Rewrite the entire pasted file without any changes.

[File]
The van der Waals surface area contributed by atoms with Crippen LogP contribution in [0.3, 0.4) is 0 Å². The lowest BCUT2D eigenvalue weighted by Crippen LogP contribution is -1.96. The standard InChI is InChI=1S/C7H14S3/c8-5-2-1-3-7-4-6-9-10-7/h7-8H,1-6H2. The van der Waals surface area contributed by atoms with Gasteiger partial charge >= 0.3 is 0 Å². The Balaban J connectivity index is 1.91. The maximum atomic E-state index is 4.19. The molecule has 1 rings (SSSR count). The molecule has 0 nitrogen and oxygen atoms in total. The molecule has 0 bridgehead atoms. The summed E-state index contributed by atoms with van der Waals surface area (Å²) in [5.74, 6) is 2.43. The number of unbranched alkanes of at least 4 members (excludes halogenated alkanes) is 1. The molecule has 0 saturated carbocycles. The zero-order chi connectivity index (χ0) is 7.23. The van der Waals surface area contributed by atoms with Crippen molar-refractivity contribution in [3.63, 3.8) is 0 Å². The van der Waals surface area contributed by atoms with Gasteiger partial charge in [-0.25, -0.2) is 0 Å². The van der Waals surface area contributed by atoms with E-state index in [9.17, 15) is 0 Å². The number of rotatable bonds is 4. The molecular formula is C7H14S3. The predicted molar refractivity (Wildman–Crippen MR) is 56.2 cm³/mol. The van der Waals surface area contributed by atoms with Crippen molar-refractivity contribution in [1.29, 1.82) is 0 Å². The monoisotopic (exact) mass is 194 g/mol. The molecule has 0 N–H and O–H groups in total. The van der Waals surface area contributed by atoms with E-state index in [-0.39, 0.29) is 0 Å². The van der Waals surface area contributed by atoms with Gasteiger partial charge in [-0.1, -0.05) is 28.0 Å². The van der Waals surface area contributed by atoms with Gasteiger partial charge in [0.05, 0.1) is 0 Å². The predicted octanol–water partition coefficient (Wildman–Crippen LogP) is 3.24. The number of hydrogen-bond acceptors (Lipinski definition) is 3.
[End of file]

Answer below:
The van der Waals surface area contributed by atoms with Crippen LogP contribution in [0.3, 0.4) is 0 Å². The lowest BCUT2D eigenvalue weighted by Crippen LogP contribution is -1.96. The standard InChI is InChI=1S/C7H14S3/c8-5-2-1-3-7-4-6-9-10-7/h7-8H,1-6H2. The van der Waals surface area contributed by atoms with Gasteiger partial charge >= 0.3 is 0 Å². The Balaban J connectivity index is 1.91. The maximum atomic E-state index is 4.19. The molecule has 1 rings (SSSR count). The molecule has 0 nitrogen and oxygen atoms in total. The molecule has 0 bridgehead atoms. The summed E-state index contributed by atoms with van der Waals surface area (Å²) in [5.74, 6) is 2.43. The number of unbranched alkanes of at least 4 members (excludes halogenated alkanes) is 1. The molecule has 0 saturated carbocycles. The zero-order chi connectivity index (χ0) is 7.23. The van der Waals surface area contributed by atoms with Crippen molar-refractivity contribution in [3.63, 3.8) is 0 Å². The van der Waals surface area contributed by atoms with Gasteiger partial charge in [-0.25, -0.2) is 0 Å². The van der Waals surface area contributed by atoms with E-state index in [9.17, 15) is 0 Å². The number of rotatable bonds is 4. The molecular formula is C7H14S3. The predicted molar refractivity (Wildman–Crippen MR) is 56.2 cm³/mol. The van der Waals surface area contributed by atoms with Crippen molar-refractivity contribution in [1.29, 1.82) is 0 Å². The monoisotopic (exact) mass is 194 g/mol. The molecule has 0 N–H and O–H groups in total. The van der Waals surface area contributed by atoms with E-state index in [-0.39, 0.29) is 0 Å². The van der Waals surface area contributed by atoms with Gasteiger partial charge in [-0.1, -0.05) is 28.0 Å². The van der Waals surface area contributed by atoms with Gasteiger partial charge in [0.05, 0.1) is 0 Å². The predicted octanol–water partition coefficient (Wildman–Crippen LogP) is 3.24. The number of hydrogen-bond acceptors (Lipinski definition) is 3.